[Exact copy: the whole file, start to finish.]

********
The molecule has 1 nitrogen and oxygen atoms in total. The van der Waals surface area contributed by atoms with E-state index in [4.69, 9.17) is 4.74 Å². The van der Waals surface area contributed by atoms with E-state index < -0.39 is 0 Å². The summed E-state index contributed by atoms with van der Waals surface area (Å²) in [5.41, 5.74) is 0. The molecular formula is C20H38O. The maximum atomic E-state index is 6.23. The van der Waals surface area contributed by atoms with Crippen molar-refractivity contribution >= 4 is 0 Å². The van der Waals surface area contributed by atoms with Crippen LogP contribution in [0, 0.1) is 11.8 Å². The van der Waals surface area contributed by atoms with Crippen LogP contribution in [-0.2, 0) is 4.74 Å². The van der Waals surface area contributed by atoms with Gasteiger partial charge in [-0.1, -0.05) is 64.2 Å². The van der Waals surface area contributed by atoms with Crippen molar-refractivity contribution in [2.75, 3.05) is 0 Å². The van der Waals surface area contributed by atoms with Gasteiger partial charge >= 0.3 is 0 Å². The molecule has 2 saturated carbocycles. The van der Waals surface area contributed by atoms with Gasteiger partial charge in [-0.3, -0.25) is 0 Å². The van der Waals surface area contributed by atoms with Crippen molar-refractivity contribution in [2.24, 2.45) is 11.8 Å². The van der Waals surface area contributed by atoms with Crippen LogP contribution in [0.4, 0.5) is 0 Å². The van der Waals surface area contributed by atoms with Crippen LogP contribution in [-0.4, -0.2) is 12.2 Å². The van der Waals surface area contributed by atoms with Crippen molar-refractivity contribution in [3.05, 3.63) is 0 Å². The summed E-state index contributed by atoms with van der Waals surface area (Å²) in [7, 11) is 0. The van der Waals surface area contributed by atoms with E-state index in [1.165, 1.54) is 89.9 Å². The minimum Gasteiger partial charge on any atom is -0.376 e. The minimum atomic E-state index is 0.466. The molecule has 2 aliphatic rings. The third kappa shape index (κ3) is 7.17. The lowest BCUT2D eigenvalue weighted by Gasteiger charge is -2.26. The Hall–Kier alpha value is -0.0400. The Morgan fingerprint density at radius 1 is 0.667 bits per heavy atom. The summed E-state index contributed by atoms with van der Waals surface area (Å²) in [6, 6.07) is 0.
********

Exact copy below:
The molecule has 1 nitrogen and oxygen atoms in total. The van der Waals surface area contributed by atoms with E-state index in [4.69, 9.17) is 4.74 Å². The van der Waals surface area contributed by atoms with E-state index < -0.39 is 0 Å². The summed E-state index contributed by atoms with van der Waals surface area (Å²) in [5.41, 5.74) is 0. The molecular formula is C20H38O. The maximum atomic E-state index is 6.23. The van der Waals surface area contributed by atoms with Crippen molar-refractivity contribution >= 4 is 0 Å². The van der Waals surface area contributed by atoms with Crippen LogP contribution in [0, 0.1) is 11.8 Å². The van der Waals surface area contributed by atoms with Crippen LogP contribution in [-0.2, 0) is 4.74 Å². The van der Waals surface area contributed by atoms with Gasteiger partial charge in [-0.1, -0.05) is 64.2 Å². The van der Waals surface area contributed by atoms with Crippen molar-refractivity contribution in [2.75, 3.05) is 0 Å². The van der Waals surface area contributed by atoms with Gasteiger partial charge >= 0.3 is 0 Å². The molecule has 2 saturated carbocycles. The van der Waals surface area contributed by atoms with Gasteiger partial charge in [-0.3, -0.25) is 0 Å². The van der Waals surface area contributed by atoms with Crippen molar-refractivity contribution in [2.24, 2.45) is 11.8 Å². The van der Waals surface area contributed by atoms with Crippen LogP contribution in [0.4, 0.5) is 0 Å². The van der Waals surface area contributed by atoms with Crippen LogP contribution in [-0.4, -0.2) is 12.2 Å². The van der Waals surface area contributed by atoms with Crippen molar-refractivity contribution in [3.05, 3.63) is 0 Å². The summed E-state index contributed by atoms with van der Waals surface area (Å²) in [7, 11) is 0. The van der Waals surface area contributed by atoms with E-state index in [1.165, 1.54) is 89.9 Å². The minimum Gasteiger partial charge on any atom is -0.376 e. The minimum atomic E-state index is 0.466. The molecule has 2 aliphatic rings. The third kappa shape index (κ3) is 7.17. The lowest BCUT2D eigenvalue weighted by Gasteiger charge is -2.26. The Hall–Kier alpha value is -0.0400. The Morgan fingerprint density at radius 1 is 0.667 bits per heavy atom. The summed E-state index contributed by atoms with van der Waals surface area (Å²) in [6, 6.07) is 0.